Dr. Robert Tremblay
I have spent a large part of my veterinary career working on the treatment, control and prevention of infectious diseases. Although my focus has been on the infectious diseases of cattle, it is difficult for me not to pay attention to what is happening with infectious diseases in other species, too, including Homo sapiens. Our ability to manage infectious diseases in people and in animals is heavily influenced by human behaviour. In fact, human behaviour is often the biggest factor in dealing with infectious diseases of animals as well as in people.
How people managed COVID-19 is a reasonable illustration of the application of the principles of how to control infectious diseases and especially diseases caused by viruses. The early steps in control were mainly to prevent spread of infection and reduce the number of new cases by applying biosecurity measures. I had never imagined that people would be talking about ‘R’. R is used in the study of diseases as a measure of how rapidly or readily a disease spreads. When I was introduced to R in 1977, I was studying how molds spread on crops. By the time I was taught about it, the concept of R had been around for about a century.
In general, the lower the ‘R’, the fewer new cases will arise from each existing case. The objective is to keep R as low as possible. Back in 1977, I hardly imagined that the day would come when the importance of the concept of R would become widely reported in the daily news the way it did in relation to control of COVID.
One of the features of coping with epidemics is that it can be difficult to know exactly what you need to do to control a disease. If the disease is truly new, like COVID was, you are often making recommendations based on principles rather than actual knowledge about the disease itself. Inevitably, that means that errors will be made especially early in the outbreak.
It was hard to determine how much each of those biosecurity measures that were recommended to help lower R in 2020 ended up working to reduce the spread of the COVID virus during the first wave and lockdown. Many expressed concern that we were being asked to do things that had not been proven to be beneficial. That was always going to be the case because we knew so little about that specific COVID virus at the time. Even still, when we look back at the disease pattern in the first wave, most people would accept that the sacrifices we all made had a beneficial impact. If you still doubt that, look at the graphs of the number of COVID cases in the second wave compared to the first wave. Like the first wave, the second wave happened before we had access to vaccines. That ‘flat’ first wave curve was likely due to the fact that we were all a lot more conscientious about biosecurity in the first wave.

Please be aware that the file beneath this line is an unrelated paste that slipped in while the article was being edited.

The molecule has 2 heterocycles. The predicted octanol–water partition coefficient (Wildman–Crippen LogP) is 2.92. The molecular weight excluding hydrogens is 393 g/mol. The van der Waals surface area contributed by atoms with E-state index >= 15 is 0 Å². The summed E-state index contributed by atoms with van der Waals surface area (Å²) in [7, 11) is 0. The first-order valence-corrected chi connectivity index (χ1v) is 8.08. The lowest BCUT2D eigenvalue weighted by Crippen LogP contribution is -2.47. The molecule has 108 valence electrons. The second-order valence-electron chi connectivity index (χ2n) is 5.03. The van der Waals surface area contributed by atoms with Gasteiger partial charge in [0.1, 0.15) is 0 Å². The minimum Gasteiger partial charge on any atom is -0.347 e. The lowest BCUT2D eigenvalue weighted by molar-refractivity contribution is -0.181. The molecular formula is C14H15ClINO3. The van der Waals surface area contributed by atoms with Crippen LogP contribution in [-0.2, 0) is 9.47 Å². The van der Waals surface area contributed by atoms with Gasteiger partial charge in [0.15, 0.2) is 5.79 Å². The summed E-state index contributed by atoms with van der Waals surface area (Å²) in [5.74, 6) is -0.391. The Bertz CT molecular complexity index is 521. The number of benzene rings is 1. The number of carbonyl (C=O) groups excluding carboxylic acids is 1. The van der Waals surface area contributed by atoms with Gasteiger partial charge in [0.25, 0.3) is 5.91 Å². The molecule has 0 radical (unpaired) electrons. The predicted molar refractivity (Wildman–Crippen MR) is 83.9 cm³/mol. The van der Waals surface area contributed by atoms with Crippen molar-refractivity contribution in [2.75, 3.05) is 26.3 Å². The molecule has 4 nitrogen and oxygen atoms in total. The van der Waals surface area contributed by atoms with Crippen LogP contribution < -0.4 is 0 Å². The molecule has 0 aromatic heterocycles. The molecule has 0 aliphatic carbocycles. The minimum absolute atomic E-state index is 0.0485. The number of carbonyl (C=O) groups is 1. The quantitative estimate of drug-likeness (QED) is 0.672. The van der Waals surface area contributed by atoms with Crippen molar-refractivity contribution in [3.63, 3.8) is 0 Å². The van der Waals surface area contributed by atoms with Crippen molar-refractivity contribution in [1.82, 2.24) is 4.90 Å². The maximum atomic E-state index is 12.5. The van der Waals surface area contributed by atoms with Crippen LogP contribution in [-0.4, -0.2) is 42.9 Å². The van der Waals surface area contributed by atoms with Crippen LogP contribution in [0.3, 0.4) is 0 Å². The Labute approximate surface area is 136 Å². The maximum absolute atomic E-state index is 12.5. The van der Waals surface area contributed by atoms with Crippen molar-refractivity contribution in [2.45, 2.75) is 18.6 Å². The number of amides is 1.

Another of the great challenges in controlling outbreaks of infectious diseases is that it is difficult to understand the situation as it exists today. When you track diseases by looking at who gets sick, then you always try to play catch up because you’re looking at where the virus has been not where it is today. That is because there is always a lag between when someone gets infected with the virus and when they actually get sick.
If it can take up to two weeks after infection to get sick, then measuring the number of people who are sick right now tells you what infections occurred two weeks ago, not what is happening today – so you often need to work hard to get ahead of the spread of the virus. That lag between infection and sickness also means that if you did something that completely stopped spread of the virus, it is likely you wouldn’t know whether what you did worked until days to weeks later.
It also means that you can’t expect experts to change the spread of disease quickly. Even if we do everything that experts recommend; we won’t see the benefits of a change for at least a week and likely longer.
There are a couple of good books describing epidemics of human disease – A Journal of the Plague Year about the last major outbreak of bubonic plague in England, and the Canadian book, Plague: A story of smallpox in Montreal. They contain a lot of discussion about human behaviour. Both books describe how people start to do things during epidemics that didn’t make much sense even at the time. Interestingly, when that smallpox epidemic occurred in Montreal, the smallpox vaccine had been available for years but there were lots of people in the city who refused to take it.
The current avoidance of vaccines and fascination with ivermectin might be just about the same behaviour in our own COVID pandemic. I don’t really want to discuss vaccines, but it is important to understand that even though the actual COVID vaccines are new, the technologies that are the basis of the vaccines used in Canada had been under development for decades. That is a big reason why companies could produce so many different vaccines so quickly.
The older evidence for the effectiveness of ivermectin against COVID has been largely discredited and it doesn’t look as if there is much new evidence to establish that ivermectin is useful against COVID. Safe to say that the treatment is unproven.
And yet, it appears that there is unusual interest in the veterinary forms of ivermectin. Most of the available veterinary products are designed to be used in cattle or horses. I can’t even begin to imagine that it would be a good idea for humans to consider using that stuff.
There is an approved human form of ivermectin in Canada. It is a prescription drug to treat parasitic infection.
Dr. Robert Tremblay is a veterinarian for Boehringer-Ingelheim and lives near Guelph.